Sunday, 6 April 2014

Thinking about second novels

This week I've finally finished John Irving's A Prayer for Owen Meany. What a book! The story was meticulously crafted; so many disparate images and ideas came together in the closing scenes. The ending was perfect (and very sad). I'm glad I read A Payer for Owen Meany, a. because it was *so* good and b. because reading it was an exercise in practice-based research. The dénouement was perfect and Irving really made me think about miracles and predestination - I think I'm finished with miracles for now, but I'm really interested in predestination, self-fulfilling prophecies, patterns and coincidences... 

It was lovely to see A Song for Issy Bradley in The Bookseller in the 'Pick of the Débuts' and 'Ones to Watch' sections (above). It still hasn't properly sunk in that the novel exists (in proof) and (a few) people are actually reading it.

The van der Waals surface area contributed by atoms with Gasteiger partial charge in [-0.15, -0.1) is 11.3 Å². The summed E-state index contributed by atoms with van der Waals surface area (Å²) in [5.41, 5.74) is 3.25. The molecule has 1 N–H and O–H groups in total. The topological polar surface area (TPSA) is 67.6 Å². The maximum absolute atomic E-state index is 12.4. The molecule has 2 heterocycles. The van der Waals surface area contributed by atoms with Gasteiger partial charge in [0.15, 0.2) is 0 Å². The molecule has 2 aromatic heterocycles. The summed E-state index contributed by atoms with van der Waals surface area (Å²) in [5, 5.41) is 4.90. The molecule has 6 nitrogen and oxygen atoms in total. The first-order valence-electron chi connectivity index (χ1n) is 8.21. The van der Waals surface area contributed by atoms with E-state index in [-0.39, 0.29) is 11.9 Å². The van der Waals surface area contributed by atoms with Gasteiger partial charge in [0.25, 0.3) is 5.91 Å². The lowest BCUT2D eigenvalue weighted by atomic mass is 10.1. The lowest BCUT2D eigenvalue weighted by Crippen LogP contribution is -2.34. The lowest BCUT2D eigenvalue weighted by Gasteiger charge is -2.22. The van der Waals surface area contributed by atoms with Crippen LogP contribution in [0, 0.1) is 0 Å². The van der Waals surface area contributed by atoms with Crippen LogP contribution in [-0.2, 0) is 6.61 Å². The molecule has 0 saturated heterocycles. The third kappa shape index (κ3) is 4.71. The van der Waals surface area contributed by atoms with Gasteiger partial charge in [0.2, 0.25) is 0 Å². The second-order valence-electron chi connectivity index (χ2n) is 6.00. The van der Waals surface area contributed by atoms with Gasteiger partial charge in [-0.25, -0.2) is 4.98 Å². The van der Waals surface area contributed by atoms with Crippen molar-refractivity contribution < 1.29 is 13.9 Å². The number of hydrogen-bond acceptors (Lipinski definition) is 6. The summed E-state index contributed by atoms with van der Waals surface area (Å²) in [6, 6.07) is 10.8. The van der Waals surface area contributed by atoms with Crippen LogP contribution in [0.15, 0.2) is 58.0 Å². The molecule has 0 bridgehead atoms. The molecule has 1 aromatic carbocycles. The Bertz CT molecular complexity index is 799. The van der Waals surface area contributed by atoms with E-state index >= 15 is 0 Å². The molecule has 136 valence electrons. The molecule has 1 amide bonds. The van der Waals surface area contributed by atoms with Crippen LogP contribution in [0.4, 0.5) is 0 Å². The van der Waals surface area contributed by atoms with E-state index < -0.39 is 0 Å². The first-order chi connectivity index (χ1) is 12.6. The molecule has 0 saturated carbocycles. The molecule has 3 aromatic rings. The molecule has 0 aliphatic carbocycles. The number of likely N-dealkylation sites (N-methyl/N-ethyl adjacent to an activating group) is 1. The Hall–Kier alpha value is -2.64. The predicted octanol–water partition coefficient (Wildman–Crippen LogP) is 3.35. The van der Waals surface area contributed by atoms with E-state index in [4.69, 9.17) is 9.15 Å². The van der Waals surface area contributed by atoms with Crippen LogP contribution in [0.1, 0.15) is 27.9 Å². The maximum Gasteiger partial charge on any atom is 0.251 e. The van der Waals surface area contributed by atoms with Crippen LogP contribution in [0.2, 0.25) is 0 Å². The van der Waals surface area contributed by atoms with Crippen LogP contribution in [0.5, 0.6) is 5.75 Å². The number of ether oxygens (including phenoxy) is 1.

I'm starting to think carefully about novel 2. The second novel is supposedly the hardest. Yesterday I read Are We Entering a Golden Age of the Second Novel? The article quotes Steven Fry:
“The problem with a second novel is that it takes almost no time to write compared with a first novel.  If I write my first novel in a month at the age of 23 and my second novel takes me two years, which one have I written more quickly?  The second, of course.  The first took 23 years and contains all the experience, pain, stored-up artistry, anger, love, hope, comic invention and despair of a lifetime.  The second is an act of professional writing.  That is why it is so much more difficult.”
I'm not sure whether Fry's observations about the difficulty of second novels make me feel better or worse.

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